Do you have any of these problems?
- Having so much on your plate you’re too busy sorting through the madness to actually accomplish anything
- Piles of papers and receipts that you’re not sure are important/ worth keeping taking up space in your house
- Trying your hardest to remember to run every single errand, only to get home and realize you forgot something
- Missing small details you thought you had taken care of
Don’t you want to be one of those cool, calm collected people? You’ve seen them. They’re well-dressed, their clothes match, their homes are clean and organized, and everything has a place. I used to wonder, how do these people exist? And how do I get to BE one of them?
I was finally able to figure it out, thanks to the ‘Getting Things Done’ method by David Allen. Allen presents a formula and ststem to master a state of productivity and take your project to the finish line. This system has done wonders in helping me minimize error and build systems that free up more of my time for high-level thinking.
Mind Like Water
Let’s begin with the very ninja-esque principle ‘Mind Like Water‘ or as athletes like to call it ‘Being in the Zone’.
As David puts it, your mind is like a computer. The conscious part is the desktop and the unconscious part is the storage. The more items are running on your computer, the harder it has to think to recall items, which often results in delays, crashes, and reboots.
If you have random urgent and important tasks constantly flashing through your mind, this will send you in a panic, pull you in seven directions at once, and cause your system to quickly crash.
The GTD method offers you the equivalent of a back up hard drive, where you can keep your thoughts and ideas for reference and review. That way, your desktop (or conscious mind) is clean, clear, ready to work, and process the things you need to get done.
Step 1- Catching the Water Drops
In order, to achieve ‘mind like water’ start by collecting all of your thought drops. This means cleansing your mind of your To-Dos and getting them in one place. These ‘To Dos’ probably won’t come to you all at once, but will drop into mind at unexpected moments.
It’s best to create a ‘bucket’ system that will catch these thoughts to be processed at a later time.
Sit down with a notebook and empty your brain. Jot down everything (and I mean EVERYTHING) you’ve got on your mind that needs to get done.
This can include lofty life goals, places you would like to travel, a grocery list, or project task of the day. Whatever it is, get it out of your head and on to a piece of paper.
Step 2- Clarify/ Process
How do you define acheivement of your goal? What is your strategy and road map to get there? Break out each of your goals into smaller steps that will progress you in that direction. Make sure everything on your To-Do list has a small step next to it that you can take action on immediately.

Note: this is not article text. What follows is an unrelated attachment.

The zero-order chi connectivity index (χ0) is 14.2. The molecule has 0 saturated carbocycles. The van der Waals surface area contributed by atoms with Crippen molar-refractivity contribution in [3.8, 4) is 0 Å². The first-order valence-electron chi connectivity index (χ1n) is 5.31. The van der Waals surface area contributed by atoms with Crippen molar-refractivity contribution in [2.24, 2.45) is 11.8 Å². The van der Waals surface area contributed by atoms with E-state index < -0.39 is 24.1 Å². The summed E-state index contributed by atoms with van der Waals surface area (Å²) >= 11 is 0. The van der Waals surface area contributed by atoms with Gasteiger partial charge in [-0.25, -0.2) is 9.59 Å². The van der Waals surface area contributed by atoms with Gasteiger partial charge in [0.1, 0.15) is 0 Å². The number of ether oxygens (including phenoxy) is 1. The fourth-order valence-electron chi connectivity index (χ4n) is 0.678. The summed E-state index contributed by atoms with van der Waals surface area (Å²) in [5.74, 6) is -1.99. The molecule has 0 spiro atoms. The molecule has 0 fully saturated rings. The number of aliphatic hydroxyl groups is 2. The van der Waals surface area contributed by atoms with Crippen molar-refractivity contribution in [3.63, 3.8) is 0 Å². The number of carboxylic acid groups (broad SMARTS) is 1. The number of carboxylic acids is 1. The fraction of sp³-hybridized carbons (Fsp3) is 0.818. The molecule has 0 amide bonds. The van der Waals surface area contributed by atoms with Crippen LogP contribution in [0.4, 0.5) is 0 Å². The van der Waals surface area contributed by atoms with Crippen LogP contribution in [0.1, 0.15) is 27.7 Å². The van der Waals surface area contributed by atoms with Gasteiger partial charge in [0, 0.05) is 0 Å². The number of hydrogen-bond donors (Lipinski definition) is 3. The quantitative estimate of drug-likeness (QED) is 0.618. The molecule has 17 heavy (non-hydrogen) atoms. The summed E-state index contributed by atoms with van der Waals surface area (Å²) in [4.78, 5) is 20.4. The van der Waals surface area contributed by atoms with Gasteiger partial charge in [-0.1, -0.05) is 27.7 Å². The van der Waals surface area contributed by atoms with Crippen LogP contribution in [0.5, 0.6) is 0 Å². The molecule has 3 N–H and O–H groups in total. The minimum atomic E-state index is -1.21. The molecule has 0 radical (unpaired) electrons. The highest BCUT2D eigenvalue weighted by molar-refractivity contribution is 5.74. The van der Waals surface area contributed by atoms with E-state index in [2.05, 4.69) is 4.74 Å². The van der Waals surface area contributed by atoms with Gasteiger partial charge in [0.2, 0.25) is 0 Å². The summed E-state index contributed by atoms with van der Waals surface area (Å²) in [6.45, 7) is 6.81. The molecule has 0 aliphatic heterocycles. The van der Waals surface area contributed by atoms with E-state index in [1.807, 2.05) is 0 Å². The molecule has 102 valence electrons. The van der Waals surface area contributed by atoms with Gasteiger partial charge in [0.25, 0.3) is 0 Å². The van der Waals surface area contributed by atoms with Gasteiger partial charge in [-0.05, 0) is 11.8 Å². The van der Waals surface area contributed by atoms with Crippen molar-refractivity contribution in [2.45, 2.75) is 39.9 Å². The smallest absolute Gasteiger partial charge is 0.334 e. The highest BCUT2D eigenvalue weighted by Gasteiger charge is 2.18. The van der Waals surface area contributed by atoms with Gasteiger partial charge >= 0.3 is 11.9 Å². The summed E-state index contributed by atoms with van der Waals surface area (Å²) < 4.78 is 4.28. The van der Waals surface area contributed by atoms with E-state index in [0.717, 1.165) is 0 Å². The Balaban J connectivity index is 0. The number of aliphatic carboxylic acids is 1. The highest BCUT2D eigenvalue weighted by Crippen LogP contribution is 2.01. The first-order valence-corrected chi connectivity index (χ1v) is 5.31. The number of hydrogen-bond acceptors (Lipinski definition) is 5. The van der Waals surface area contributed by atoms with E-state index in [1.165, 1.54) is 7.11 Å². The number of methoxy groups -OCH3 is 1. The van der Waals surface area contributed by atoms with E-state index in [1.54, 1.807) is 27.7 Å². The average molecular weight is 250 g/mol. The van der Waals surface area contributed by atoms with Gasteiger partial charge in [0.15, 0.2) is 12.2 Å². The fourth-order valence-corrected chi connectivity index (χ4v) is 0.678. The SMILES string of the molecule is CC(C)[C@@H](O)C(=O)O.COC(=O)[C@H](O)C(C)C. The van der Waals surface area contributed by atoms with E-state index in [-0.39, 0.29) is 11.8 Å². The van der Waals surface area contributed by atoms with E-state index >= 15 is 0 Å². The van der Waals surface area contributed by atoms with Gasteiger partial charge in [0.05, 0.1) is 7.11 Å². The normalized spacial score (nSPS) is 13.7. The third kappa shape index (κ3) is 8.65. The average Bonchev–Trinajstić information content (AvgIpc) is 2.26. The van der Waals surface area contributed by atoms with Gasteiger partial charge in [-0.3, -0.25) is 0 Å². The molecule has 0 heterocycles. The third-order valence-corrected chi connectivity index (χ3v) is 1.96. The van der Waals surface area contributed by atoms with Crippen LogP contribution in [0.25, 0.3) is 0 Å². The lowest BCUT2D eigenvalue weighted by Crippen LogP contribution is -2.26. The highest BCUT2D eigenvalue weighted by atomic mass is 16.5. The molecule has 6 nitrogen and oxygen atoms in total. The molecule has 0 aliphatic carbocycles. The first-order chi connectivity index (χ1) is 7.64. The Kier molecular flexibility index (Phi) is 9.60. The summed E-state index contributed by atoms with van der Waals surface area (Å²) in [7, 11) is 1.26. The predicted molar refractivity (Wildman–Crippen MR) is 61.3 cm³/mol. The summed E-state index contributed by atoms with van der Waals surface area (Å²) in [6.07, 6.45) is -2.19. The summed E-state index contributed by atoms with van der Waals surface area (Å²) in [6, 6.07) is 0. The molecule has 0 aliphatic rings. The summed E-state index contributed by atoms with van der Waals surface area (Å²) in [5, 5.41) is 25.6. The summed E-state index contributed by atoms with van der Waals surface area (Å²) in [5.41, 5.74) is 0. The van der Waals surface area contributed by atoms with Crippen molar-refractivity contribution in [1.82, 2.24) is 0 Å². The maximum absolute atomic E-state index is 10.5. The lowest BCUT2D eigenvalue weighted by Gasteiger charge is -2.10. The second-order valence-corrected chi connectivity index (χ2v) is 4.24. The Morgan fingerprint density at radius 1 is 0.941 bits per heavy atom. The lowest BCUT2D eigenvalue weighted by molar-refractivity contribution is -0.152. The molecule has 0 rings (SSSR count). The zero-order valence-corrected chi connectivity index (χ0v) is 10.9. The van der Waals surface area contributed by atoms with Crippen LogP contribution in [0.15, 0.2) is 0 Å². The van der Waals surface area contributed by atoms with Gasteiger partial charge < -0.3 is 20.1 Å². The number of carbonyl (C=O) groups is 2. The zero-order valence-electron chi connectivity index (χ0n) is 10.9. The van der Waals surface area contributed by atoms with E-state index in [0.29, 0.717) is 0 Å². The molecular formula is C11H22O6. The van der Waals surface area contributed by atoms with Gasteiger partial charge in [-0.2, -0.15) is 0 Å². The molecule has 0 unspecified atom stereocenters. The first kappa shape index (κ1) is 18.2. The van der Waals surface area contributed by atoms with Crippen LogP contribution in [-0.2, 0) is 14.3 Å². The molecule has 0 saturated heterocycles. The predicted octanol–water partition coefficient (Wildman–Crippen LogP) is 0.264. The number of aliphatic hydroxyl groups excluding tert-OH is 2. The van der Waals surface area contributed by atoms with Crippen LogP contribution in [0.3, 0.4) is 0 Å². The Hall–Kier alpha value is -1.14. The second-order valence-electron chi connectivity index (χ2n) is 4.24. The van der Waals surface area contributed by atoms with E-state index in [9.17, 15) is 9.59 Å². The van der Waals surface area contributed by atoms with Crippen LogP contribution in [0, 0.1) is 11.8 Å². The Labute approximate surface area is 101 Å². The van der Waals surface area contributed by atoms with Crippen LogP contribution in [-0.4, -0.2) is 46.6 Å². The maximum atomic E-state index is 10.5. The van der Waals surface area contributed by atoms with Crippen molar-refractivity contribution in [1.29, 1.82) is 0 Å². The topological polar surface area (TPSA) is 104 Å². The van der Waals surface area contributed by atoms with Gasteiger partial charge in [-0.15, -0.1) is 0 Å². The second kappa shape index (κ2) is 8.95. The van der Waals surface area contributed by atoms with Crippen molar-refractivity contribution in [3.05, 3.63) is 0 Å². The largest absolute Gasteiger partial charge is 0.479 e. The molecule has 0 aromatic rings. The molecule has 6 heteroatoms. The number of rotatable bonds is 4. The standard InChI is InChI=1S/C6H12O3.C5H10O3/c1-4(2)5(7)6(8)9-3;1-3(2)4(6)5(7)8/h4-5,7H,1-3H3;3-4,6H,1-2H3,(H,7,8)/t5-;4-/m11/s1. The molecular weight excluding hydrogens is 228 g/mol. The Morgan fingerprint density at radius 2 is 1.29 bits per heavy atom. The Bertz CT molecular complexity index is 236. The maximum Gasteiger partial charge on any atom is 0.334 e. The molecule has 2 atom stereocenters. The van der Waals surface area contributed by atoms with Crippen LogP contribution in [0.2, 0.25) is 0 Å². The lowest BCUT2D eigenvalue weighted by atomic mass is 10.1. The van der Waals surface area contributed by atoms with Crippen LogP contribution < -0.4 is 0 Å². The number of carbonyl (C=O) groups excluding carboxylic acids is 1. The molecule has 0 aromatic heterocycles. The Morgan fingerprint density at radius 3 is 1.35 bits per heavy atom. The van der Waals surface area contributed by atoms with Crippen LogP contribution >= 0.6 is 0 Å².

“Those who fail to plan, plan to fail”
For exampe ‘Lose weight’ would become ‘Meal prep and plan’ and ‘Exercise 20 minutes each day’.
I always like to ensure my goals are SMART (specific, measurable, actionable, realistic, and timely). To make your to-do list SMART, define it with numerical value, and set a deadline.
For exampe ‘Lose weight’ would become ‘Lose ten pounds by April 30th’.
Step 3- Organize
Your goals should be in lists placed where you can easily scan and refer back to them. Categorize your lists (‘Errands’, ‘Life Goals’, ‘Books to Read’) and separate them into Projects and Subtasks.
You can also draw inspiration from Steven Covey’s ‘7 Habits of Highly Effective People‘. He suggests you categorize your To-Do’s by the roles you assume as a person. For example ‘Entrepreneur’, ‘Mother’, ‘Pet-Owner’, etc. I have found categorizing my To-Do List by the different roles and personas I adopt creates a healthier life balance.
Once your task list is created, plot each item into your calendar to make time to check it off your list.
Step 4- Reflect/ Review
Reviewing your To-Do List will help you stay on top of your system so the natural force of entropy doesn’t occur. This will also keep your mind ‘Clear Like Water’ knowing things will be taken care of.
Step 5- Engage/ Do!
Obviously, this is the most important part of the process. Once you have your system and To-Dos in place, sit down and start cracking. Be sure to process every task equally. Don’t set aside things that are uninteresting or complex. Assess if something is actionable, make it actionable if possible, and categorize accordingly.
Did it work for me?
I have time to write this blog right now because I was able to plow through my redesigned To Do list. Thanks, David Allen!
I hope you too can use this system if you want to karate chop your To-Do list into oblivion. Here’s a handy little workbook to help you get started: